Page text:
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uMgeni Water Desalination Plants – East Coast, South Africa

In an effort to address water shortage issues in the country, uMgeni Water has proposed desalination plants in Tongaat and Illovu.

 

Overview

Desalination is the process of removing minerals, particularly salt, in sea water to make it consumable.

Two sites, north and south of the Durban metropolitan area, were selected for desalination plants, with capacity of 150 million ℓ/d. Each plant will require 4.5m3/s of seawater. It will return 2.8m3/s of brine to the sea.

Challenges

A key concern was dispersion and impact of the brine waste discharge. The plants would be the largest in southern Africa. They will need to be cost-competitive against the alternative of constructing a large dam.

Our Approach / Services

WSP | Parsons Brinckerhoff was appointed as specialist marine consultant on a detailed feasibility study for the seawater intake and brine outfall works at two large desalination plants proposed for the South African east coast. Due to increasing potable water demand, our client needed to investigate the feasibility of implementing largescale seawater reverse osmosis.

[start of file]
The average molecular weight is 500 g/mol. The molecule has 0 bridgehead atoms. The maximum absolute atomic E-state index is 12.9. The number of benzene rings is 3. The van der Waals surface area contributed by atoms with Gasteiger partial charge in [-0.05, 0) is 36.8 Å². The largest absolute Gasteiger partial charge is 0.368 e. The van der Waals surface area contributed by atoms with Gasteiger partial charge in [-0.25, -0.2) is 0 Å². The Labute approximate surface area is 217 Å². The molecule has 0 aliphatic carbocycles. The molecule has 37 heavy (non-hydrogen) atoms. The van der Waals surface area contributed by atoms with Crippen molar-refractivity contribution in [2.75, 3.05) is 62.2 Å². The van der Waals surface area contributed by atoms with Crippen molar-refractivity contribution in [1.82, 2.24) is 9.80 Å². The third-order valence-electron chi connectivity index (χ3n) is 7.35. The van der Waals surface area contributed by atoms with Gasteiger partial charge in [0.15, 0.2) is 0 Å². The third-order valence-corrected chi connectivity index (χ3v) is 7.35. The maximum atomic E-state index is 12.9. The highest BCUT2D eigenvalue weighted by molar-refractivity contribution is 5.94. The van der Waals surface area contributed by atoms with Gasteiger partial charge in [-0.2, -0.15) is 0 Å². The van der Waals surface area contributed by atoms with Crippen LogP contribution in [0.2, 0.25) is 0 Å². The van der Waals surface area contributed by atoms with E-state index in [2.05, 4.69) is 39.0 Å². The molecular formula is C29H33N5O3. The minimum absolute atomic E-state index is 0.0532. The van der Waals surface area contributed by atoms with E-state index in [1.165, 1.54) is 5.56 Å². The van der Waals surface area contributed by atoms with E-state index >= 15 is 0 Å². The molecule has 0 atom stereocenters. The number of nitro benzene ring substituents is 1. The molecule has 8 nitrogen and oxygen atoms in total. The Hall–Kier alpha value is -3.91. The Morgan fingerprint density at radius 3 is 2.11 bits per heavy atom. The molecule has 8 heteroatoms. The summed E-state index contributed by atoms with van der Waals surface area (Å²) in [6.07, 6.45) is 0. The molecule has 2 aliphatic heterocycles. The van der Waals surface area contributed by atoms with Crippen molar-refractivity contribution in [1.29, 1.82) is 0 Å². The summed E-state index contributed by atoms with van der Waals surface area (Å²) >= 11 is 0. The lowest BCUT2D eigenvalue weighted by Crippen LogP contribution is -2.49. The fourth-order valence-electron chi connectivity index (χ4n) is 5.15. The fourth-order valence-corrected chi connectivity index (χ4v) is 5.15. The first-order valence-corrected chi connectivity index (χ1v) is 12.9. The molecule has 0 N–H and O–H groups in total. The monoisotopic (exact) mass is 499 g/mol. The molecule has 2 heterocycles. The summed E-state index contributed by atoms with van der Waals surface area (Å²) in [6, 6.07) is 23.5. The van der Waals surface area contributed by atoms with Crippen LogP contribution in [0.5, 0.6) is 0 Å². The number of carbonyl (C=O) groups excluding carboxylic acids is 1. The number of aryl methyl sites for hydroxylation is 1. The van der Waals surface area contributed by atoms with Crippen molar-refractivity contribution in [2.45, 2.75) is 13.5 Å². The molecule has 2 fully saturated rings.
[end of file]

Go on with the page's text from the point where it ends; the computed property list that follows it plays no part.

We undertook engineering design services, including cost estimates, and numerical modelling:

  • Modelling of waves and currents, using Delft3D modelling suite, to determine design wave conditions and far-field dispersion of the brine effluent
  • Near-field dilution modelling, to optimise design of brine diffusers, and provide initial dilutions for far-field models

Outcomes

These study outcomes were used in the Environmental Impact Assessment process. There was some

uncertainty about geotechnical conditions at the two sites. We were requested to provide additional investigations.

The results were used to customise the marine works for each site:

  • A sandy beach and seabed at the southern site was suitable for trenching of the intake and outfall pipelines through the surfzone
  • At the northern site, micro-tunnelling with pipejacking was proposed for both intake and outfall conduits. This method takes advantage of shallow bedrock conditions, and avoids construction work in the surfzone. It would be the first application of micro-tunnelling for intakes or outfalls in South Africa.

Facts and Figures

Client: uMgeni Water

Project Date: June 2012 – February 2015

Project Fee: ZAR 1.8 million